‘Donations run India’s political parties, sources largely unknown’ (Lead)

September 10th, 2012 - 11:02 pm ICT by IANS  

Bharatiya Janata Party New Delhi, Sep 10 (IANS) Donations make a major part of the funds on which political parties run in India, but most of these parties do not disclose the names of those who contribute hefty funds, said think-tanks Association for Democratic Reforms and National Election Watch.

As per data collected by the think-tanks, the Congress, which presently heads the central government, is the richest of all, followed by rival Bharatiya Janata Party (BJP).

Both Congress and BJP have, however, defended taking donations.

The think-tanks said that even though donations formed a bulk of the income of the political parties, very few of them revealed the sources of donations.

In the last seven years, between financial years 2004-05 and 2010-11, Congress’s earning was Rs.2,008 crore, followed by the BJP with Rs.994 crore.

The incomes have increased over years. Congress in 2004-05, when it won elections, earned Rs. 22,207 lakh. In 2005-06, its income was Rs.16,936 lakh, and went up to Rs.22,081 lakh in 2007-08, Rs.46,757.87 lakh in 2009-10, and Rs.30,708.87 lakh in 2010-11.

BJP’s earning in 2004-05 was Rs.10,412 lakh and in 2010-11, it had risen to Rs.16,800.92 lakh.

Following the two national parties is the Bahujan Samaj Party (BSP) with income, for this period, of Rs.484 crore, the Communist Party of India-Marxist (CPI-M) Rs.417 crore and the Samajwadi Party Rs.279 crore.

There is also no standardisation for the format of declaring income. Congress distributes its income under three heads, sale of coupons (74 percent), donations (14 percent) and interest (12 percent) for its income from 2009-11.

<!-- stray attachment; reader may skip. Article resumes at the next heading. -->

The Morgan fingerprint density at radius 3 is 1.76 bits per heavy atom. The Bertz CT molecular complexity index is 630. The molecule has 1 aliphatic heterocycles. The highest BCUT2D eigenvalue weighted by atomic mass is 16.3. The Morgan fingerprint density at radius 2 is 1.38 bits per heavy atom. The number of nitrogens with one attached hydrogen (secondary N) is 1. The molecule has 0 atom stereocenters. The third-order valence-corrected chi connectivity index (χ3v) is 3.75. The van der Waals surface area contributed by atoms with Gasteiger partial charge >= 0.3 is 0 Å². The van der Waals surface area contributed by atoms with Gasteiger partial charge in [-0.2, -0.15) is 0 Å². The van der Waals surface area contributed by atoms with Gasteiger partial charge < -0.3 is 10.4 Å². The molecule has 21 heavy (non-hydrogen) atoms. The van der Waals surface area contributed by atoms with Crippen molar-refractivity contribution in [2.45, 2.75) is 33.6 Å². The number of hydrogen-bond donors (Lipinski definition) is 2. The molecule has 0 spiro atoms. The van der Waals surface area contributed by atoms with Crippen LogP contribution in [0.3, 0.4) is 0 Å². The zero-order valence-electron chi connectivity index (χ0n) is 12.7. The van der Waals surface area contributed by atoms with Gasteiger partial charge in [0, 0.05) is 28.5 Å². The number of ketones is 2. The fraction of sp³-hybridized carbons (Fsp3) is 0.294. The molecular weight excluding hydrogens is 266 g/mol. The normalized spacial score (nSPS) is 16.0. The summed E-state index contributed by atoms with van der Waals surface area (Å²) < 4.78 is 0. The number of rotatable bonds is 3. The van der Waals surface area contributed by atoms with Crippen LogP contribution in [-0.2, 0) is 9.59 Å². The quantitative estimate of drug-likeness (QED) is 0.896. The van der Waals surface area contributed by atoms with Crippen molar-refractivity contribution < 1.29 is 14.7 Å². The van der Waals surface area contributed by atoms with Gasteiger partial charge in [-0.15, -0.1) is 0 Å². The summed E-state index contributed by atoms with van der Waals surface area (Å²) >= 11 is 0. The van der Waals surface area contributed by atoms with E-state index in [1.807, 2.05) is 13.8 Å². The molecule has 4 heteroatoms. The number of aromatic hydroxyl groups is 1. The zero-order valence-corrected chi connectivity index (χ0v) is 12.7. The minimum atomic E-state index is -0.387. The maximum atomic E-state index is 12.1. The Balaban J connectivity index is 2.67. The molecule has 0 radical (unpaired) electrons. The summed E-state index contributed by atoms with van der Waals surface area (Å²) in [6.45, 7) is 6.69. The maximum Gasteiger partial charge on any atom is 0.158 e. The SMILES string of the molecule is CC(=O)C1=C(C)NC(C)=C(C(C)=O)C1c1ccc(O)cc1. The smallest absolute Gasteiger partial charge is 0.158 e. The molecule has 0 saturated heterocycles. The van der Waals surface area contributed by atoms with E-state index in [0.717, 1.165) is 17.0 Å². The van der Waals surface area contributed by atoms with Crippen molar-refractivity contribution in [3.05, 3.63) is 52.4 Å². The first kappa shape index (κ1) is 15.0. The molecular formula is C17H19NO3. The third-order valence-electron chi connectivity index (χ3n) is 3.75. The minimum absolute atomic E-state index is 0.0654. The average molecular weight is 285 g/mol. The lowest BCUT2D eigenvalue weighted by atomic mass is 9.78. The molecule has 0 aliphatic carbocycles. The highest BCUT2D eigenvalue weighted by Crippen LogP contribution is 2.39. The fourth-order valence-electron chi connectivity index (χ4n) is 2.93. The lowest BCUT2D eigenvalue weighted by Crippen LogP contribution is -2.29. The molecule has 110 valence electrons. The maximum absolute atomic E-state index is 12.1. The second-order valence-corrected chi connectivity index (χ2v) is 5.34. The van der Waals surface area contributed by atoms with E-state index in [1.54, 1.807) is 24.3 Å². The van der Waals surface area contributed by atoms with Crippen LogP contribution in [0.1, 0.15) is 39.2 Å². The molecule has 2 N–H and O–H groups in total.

BJP says, from 2009-11, it earned through voluntary contribution (81 percent), interest (7.5 percent) and Aajiwan Sahyog Nidhi (11.5 percent).

National coordinator for the think-tanks Anil Bariwal says these political parties have disclosed very few names of the contributors.

“It is mandatory for political parties to declare donations above Rs.20,000. But very few of them declare where they got the donation from,” he said.

“But mostly political parties do not disclose where they got the donation from. Someone says we earned crore of rupee by selling coupons, some show crores of income and say they did not have a single contribution which was more than Rs.20,000,” he said.

Contributions by those who make donations above Rs.20,000 and disclose their names form a very small percentage of the total income of political parties, he said.

For financial years 2009-10 and 2010-11, the BJP’s donations from named donors amounted to 22.76 percent of the total income.

The Congress, during this period, showed a mere 11.89 percent of their income from contributions by named donors, followed by the Nationalist Congress Party (NCP) with 4.64 percent and the CPI-M 1.29 percent. The BSP declared that it had not received any donations above Rs.20,000.

Defending the practice, Congress spokesperson Manish Tewari said there is nothing “illegal or unethical” in receiving donations.

He also added that any detailed comment will be made only after they go through the report.

BJP’s Shahnawaz Hussain said the party received funds through party workers in “transparent system of fund collection”.

The study has been done on the basis of data collected through Right to Information (RTI) applications.

The think-tank now said it was now planning to approach the Election Commission with the information, and seek strict monitoring of income and sources for political parties.

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